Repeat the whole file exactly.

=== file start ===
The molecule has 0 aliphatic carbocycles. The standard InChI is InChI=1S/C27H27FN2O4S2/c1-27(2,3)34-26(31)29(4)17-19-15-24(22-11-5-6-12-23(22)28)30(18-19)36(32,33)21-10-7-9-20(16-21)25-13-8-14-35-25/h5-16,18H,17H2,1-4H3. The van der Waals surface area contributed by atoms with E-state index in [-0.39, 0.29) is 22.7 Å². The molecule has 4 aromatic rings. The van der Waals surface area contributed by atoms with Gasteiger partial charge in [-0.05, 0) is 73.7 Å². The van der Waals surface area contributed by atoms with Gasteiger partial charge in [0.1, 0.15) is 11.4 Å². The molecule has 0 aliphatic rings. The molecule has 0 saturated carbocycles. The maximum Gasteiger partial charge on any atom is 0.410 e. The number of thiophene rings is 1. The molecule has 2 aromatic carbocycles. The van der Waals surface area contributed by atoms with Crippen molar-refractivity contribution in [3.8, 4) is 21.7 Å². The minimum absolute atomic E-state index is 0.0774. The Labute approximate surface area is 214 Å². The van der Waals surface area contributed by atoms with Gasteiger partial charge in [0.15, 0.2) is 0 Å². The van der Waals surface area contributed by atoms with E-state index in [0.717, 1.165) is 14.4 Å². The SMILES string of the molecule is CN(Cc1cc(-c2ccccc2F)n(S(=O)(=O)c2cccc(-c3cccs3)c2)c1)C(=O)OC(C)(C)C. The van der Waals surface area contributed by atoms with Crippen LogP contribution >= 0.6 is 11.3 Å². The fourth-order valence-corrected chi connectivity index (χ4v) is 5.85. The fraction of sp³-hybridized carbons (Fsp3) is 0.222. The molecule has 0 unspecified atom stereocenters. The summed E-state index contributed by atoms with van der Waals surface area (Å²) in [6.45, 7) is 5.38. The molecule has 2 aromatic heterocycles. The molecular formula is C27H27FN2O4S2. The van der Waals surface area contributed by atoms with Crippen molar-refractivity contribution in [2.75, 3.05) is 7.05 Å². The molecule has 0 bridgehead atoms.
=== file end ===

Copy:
The molecule has 0 aliphatic carbocycles. The standard InChI is InChI=1S/C27H27FN2O4S2/c1-27(2,3)34-26(31)29(4)17-19-15-24(22-11-5-6-12-23(22)28)30(18-19)36(32,33)21-10-7-9-20(16-21)25-13-8-14-35-25/h5-16,18H,17H2,1-4H3. The van der Waals surface area contributed by atoms with E-state index in [-0.39, 0.29) is 22.7 Å². The molecule has 4 aromatic rings. The van der Waals surface area contributed by atoms with Gasteiger partial charge in [-0.05, 0) is 73.7 Å². The van der Waals surface area contributed by atoms with Gasteiger partial charge in [0.1, 0.15) is 11.4 Å². The molecule has 0 aliphatic rings. The molecule has 0 saturated carbocycles. The maximum Gasteiger partial charge on any atom is 0.410 e. The number of thiophene rings is 1. The molecule has 2 aromatic carbocycles. The van der Waals surface area contributed by atoms with Crippen molar-refractivity contribution in [3.8, 4) is 21.7 Å². The minimum absolute atomic E-state index is 0.0774. The Labute approximate surface area is 214 Å². The van der Waals surface area contributed by atoms with Gasteiger partial charge in [0.15, 0.2) is 0 Å². The van der Waals surface area contributed by atoms with E-state index in [0.717, 1.165) is 14.4 Å². The SMILES string of the molecule is CN(Cc1cc(-c2ccccc2F)n(S(=O)(=O)c2cccc(-c3cccs3)c2)c1)C(=O)OC(C)(C)C. The van der Waals surface area contributed by atoms with Crippen LogP contribution >= 0.6 is 11.3 Å². The fourth-order valence-corrected chi connectivity index (χ4v) is 5.85. The fraction of sp³-hybridized carbons (Fsp3) is 0.222. The molecule has 0 unspecified atom stereocenters. The summed E-state index contributed by atoms with van der Waals surface area (Å²) in [6.45, 7) is 5.38. The molecule has 2 aromatic heterocycles. The molecular formula is C27H27FN2O4S2. The van der Waals surface area contributed by atoms with Crippen molar-refractivity contribution in [2.75, 3.05) is 7.05 Å². The molecule has 0 bridgehead atoms.